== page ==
Country Forecast Cyprus 2nd Quarter 2018

Country Forecast Cyprus 2nd Quarter 2018

  • April 2018 •
  • Report ID: 4984549 •
  • Format: PDF

Policy towards private enterprise and competition


2018-19: Limited scope for privatisation, amid lack of political support, but possible sale of Cyprus Co-operative Bank. Slow progress in implementing Action Plan for Growth reforms. Inefficiencies in public administration and judiciary.


2020-22: Part-privatisation of Cyprus Telecommunications Authority (Cyta) may proceed, but that of Electricity Authority of Cyprus (AHK) is unlikely. Only gradual decline in regulatory burden.


Policy towards foreign investment


2018-19: Welcoming attitude towards foreign investment, but inflows remain concentrated in financial services, tourism and real estate. Ongoing oil and gas exploration by foreign energy firms. Regulatory weaknesses will remain an issue.


2020-22: Broader developments in east Mediterranean gas basin could attract more foreign companies.


Foreign trade and exchange controls


2018-19: Foreign trade governed by EU rules. Increase in business uncertainty over post-Brexit UK-Cypriot trade links. Turkey maintains restrictions on trade links with Cyprus. Increased threat of global trade disruption from protectionism.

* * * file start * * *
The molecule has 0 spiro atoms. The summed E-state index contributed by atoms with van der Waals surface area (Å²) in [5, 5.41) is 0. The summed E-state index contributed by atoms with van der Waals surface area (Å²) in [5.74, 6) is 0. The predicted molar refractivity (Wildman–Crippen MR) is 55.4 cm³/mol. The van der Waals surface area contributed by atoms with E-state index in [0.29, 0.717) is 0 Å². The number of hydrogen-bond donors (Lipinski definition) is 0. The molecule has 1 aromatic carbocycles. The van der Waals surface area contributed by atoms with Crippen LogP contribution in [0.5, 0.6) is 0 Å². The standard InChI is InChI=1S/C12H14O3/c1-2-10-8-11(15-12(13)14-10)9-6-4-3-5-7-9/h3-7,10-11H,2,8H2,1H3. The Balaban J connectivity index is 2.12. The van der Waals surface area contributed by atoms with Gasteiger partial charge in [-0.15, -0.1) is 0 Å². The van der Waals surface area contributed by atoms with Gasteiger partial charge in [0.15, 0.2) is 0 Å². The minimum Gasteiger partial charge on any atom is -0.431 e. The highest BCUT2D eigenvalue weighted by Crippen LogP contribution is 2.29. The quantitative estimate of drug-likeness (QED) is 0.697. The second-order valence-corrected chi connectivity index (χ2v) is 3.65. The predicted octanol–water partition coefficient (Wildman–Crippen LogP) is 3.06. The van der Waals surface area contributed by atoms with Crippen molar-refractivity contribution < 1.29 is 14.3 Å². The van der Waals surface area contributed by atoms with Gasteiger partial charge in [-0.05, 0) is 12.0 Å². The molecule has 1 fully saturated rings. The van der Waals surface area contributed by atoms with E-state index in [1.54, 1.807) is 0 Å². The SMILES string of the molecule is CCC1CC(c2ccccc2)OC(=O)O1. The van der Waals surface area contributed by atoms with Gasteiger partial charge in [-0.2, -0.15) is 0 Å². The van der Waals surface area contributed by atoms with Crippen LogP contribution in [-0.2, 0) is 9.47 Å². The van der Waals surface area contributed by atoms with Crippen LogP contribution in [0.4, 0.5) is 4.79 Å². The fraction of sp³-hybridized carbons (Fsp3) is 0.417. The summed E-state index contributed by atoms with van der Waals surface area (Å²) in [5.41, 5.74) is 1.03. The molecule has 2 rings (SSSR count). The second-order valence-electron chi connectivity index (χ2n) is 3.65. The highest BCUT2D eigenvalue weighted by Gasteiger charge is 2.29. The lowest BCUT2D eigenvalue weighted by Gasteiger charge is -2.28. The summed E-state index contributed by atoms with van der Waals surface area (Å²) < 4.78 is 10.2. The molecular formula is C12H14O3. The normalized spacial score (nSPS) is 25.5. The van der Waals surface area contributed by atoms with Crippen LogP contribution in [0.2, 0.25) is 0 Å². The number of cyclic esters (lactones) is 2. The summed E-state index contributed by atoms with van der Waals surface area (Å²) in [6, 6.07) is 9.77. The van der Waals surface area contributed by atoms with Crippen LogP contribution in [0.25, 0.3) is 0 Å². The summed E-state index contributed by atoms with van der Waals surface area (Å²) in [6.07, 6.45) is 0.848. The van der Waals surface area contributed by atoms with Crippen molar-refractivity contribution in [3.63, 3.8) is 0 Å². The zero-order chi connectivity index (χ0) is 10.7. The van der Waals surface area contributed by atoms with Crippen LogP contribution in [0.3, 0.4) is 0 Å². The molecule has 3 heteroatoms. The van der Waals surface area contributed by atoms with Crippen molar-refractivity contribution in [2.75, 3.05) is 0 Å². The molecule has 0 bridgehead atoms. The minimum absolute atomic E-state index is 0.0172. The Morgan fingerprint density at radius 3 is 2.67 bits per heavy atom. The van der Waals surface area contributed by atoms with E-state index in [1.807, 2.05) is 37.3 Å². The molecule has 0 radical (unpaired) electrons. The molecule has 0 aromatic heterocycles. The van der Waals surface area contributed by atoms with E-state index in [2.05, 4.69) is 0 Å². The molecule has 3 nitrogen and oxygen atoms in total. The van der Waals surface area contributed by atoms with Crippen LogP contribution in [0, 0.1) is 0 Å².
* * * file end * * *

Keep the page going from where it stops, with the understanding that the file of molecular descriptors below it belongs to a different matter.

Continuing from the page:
2020-22: The EU has a preference for bilateral trade deals such as those with Canada, Japan and Mexico, in the absence of progress on multilateral deals.


Taxes


2018-19: Gradual rise in social security contributions to fund healthcare and pension reforms. Corporate tax burden remains modest.


2020-22: Cyprus continues to resist external pressure to raise its 12.5% corporation tax rate. EU-wide harmonisation of the tax base is likely. Brexit vote could spur a more determined drive by some member states towards tax-rate harmonisation.


Financing


2018-19: Further gradual strengthening of banks' capital positions amid tighter regulatory environment. Elevated private-sector indebtedness, high stock of non-performing loans (NPLs) and weak profitability will constrain available bank credit.


2020-22: Further measures likely to address problem of NPLs. Alternative non-bank financing channels remain limited.


The labour market


2018-19: Unemployment falls but remains fairly high. Revised wage indexation mechanism for private-sector workers that is less generous than pre-crisis indexation.


2020-22: The public-sector pension age might be raised further, and social insurance increases could be brought forward.


Infrastructure


2018-19: Steady expansion of airline routes and connections. Further development of ports and marina infrastructure.


2020-22: Possible investment in natural gas export facilities if production begins at the Aphrodite field. This will depend on deals with Israel/Egypt and developments on the issue of the division of the island. Slow take-up of high-speed broadband.


Technological readiness


2018-19: Measures to improve the innovation framework and entrepreneurial activity, but digital infrastructure and levels of research and development (R&D) spending remain modest. Logistical barriers and security concerns constrain growth of e-commerce.


2020-22: Gradual improvement in e-government provision. Increased risk from cyber-crime and cyber-espionage.



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